ICE BOWL, INC., v. SPALDING SALES CORPORATION.
The plaintiff and cross–defendant, Ice Bowl, Inc., appeals from a judgment in favor of the defendant and cross–complainant, Spalding Sales Corporation, in an action involving the purchase by appellant from the respondent of 593 pairs of ice skates and shoe combinations at an agreed price of $3.95 a pair. Appellant's action was for damages for breach of warranty, and respondent's cross–complaint was for the recovery of the purchase price of the property sold and delivered. The cause was tried before the court sitting without a jury, and the court found generally against appellant and in favor of respondent. Judgment was entered accordingly; and the grounds of appeal, as they are stated by appellant in its opening brief, are that the trial court erred in failing to find on the issue raised by paragraph III of the complaint, and that findings VI, VII, VIII and X are not supported by the evidence.
Resolving all conflicts in the testimony in favor of the prevailing party, the material facts may be stated as follows: In August, 1940, Roy Hann, representing appellant, called at respondent's store in Sacramento which was being conducted by Lloyd Toomey, and told Toomey the Ice Bowl wanted to buy some skates for its rink in San Jose, within the price range of $3.95, which was the wholesale price of the cheapest skates carried by Spalding. He stated also that he wanted the soft–toe type. Toomey ordered samples from the San Francisco warehouse, and upon the arrival of the samples Hann looked them over and took away at least one sample, priced at $3.95, saying that “they were going to look them over.” The next day Hann returned, bringing with him a list showing the number and sizes of the skates the Ice Bowl already had on hand and the additional skates needed. At that time he told Toomey that they had decided on the soft–toe model priced at $3.95, for which Hann had previously expressed a preference. Toomey had recommended the hard toe skate for rink use, and gave his reasons therefor, but rather than accept Toomey's recommendation appellant selected the soft–toe skate, and ordered 593 pairs, at the price of $3.95 a pair, payments to be made as follows: One–half on December 1, 1940, one–quarter on January 1, 1941, and one–quarter on February 1, 1941. The skates were delivered to and accepted by appellant in San Jose, and were thereafter used for rental purposes; in fact in November, 1941, which was shortly prior to the trial of this action, the skates were still being used for rental purposes. However, appellant failed to make any of the payments falling due on December 1, 1940, January 1, and February 1, 1941; and late in February, 1941, respondent began to press appellant for payment. In response to these demands appellant promised that payments would be made in March and April, 1941. Meanwhile the counters in some of the skates began breaking down, and a Mr. Mabrey, another representative of the appellant company, called and inquired whether anyone in San Francisco could strengthen the counters, saying that appellant “was willing to pay any charge to reinforce the counters.” Respondent undertook to see what could be done, and it was subsequently found that the counters could be strengthened at a cost of 25 cents a pair to appellant; but appellant then decided not to have the work done. Up to that time, according to respondent's evidence, no suggestion was ever made that respondent was in any way liable for the condition of the skates; and following these conversations appellant again promised to make payments on the purchase price of the skates, and also promised to pay the state sales tax of $70.33, which had been omitted on the invoice. At the end of April, 1941, respondent, having learned of other suits against appellant, threatened to sue for the purchase price of the skates; and immediately afterwards appellant filed its action for damages.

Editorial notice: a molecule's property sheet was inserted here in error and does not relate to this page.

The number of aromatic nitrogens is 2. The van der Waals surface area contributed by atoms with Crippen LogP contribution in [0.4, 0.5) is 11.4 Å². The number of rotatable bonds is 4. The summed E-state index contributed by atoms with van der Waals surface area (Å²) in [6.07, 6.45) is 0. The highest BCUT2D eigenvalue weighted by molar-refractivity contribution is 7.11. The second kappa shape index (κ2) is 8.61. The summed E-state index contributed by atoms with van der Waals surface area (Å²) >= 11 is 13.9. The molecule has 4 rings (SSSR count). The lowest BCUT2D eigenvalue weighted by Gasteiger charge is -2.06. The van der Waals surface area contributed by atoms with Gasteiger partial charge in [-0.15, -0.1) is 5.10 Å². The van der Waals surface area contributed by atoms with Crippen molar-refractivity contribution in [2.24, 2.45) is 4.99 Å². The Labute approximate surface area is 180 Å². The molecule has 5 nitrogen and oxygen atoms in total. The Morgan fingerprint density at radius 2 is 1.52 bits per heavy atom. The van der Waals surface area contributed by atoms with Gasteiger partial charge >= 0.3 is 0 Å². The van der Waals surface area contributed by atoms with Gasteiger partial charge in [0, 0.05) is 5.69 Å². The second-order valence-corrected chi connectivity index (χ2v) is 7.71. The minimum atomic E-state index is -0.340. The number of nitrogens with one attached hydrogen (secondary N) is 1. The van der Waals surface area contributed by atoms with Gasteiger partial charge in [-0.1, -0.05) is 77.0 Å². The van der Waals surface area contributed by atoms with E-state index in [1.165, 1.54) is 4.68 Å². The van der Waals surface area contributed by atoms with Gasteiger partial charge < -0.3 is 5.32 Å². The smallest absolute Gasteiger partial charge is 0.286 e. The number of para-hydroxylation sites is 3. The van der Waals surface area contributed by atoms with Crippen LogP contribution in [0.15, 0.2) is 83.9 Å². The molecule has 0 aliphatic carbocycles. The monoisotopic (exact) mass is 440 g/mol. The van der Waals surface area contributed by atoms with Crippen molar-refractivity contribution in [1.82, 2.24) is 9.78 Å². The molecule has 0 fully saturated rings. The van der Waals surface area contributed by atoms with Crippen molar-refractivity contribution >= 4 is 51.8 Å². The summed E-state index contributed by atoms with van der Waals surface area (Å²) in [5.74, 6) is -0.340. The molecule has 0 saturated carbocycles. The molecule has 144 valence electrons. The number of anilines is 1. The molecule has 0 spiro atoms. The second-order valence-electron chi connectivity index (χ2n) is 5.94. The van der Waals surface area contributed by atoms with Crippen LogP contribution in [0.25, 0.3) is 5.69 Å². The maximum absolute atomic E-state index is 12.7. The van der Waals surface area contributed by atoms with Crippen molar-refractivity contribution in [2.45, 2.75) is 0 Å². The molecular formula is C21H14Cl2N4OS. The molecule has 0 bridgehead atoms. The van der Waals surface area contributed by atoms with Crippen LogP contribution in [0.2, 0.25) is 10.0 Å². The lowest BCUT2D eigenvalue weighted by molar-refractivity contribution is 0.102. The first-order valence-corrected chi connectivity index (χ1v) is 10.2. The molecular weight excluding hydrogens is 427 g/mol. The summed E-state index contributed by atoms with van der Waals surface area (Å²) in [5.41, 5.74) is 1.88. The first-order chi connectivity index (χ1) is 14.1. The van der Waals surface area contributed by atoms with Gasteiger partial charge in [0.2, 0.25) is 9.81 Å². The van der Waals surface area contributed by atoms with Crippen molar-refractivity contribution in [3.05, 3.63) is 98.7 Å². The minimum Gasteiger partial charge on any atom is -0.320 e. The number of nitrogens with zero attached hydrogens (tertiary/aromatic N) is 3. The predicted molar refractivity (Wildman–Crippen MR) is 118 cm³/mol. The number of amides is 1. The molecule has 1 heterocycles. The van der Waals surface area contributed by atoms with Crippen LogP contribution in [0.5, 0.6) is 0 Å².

Apparently the complaint was drafted on the theory that there had been an express warranty, which had been breached; but at the trial appellant seems to have taken the position that there was a breach of an implied warranty as to the fitness of the skates for a special purpose (Subd. 1, § 1735, Civ.Code); and on this appeal the additional contention is made that there was a breach of an implied warranty of merchantability. (Subd. (c), § 1736, Civ.Code.)
It is our conclusion that appellant has not established a cause of action for damages under any of the foregoing theories. As stated, the cause of action pleaded in the complaint appears to be based on the theory of an express warranty, the material allegations in this behalf being “that there was a warranty that said skates were sufficiently strong and of the proper type to be used as rental skates.” However, section 1769 of the Civil Code declares in part that “* * * if, after acceptance of the goods, the buyer fails to give notice to the seller of the breach of any promise or warranty within a reasonable time after the buyer knows, or ought to know of such breach, the seller shall not be liable therefor”; and here the trial court found that no such notice was given, and the evidence, although conflicting, supports the finding. In this connection the supporting evidence shows that following the delivery and acceptance of the skates no further transactions took place between the parties until the end of February, 1941, when respondent demanded that some payment on the purchase price be made; that thereafter and up to April, 1941, when suit to collect the delinquent payments was threatened, several conversations took place, but that in none of these conversations did appellant make any complaint that respondent was liable for the breaking down of the counters of the skates; that on the contrary, during that period, appellant repeatedly declared its intention and willingness to pay for the skates, and that not until April, 1941, when appellant was threatened with suit, did appellant intimate that any such warranty had been made or breached. Therefore, applying the provisions of said section 1769 to the foregoing facts, it is apparent that appellant failed to establish a cause of action for breach of express warranty.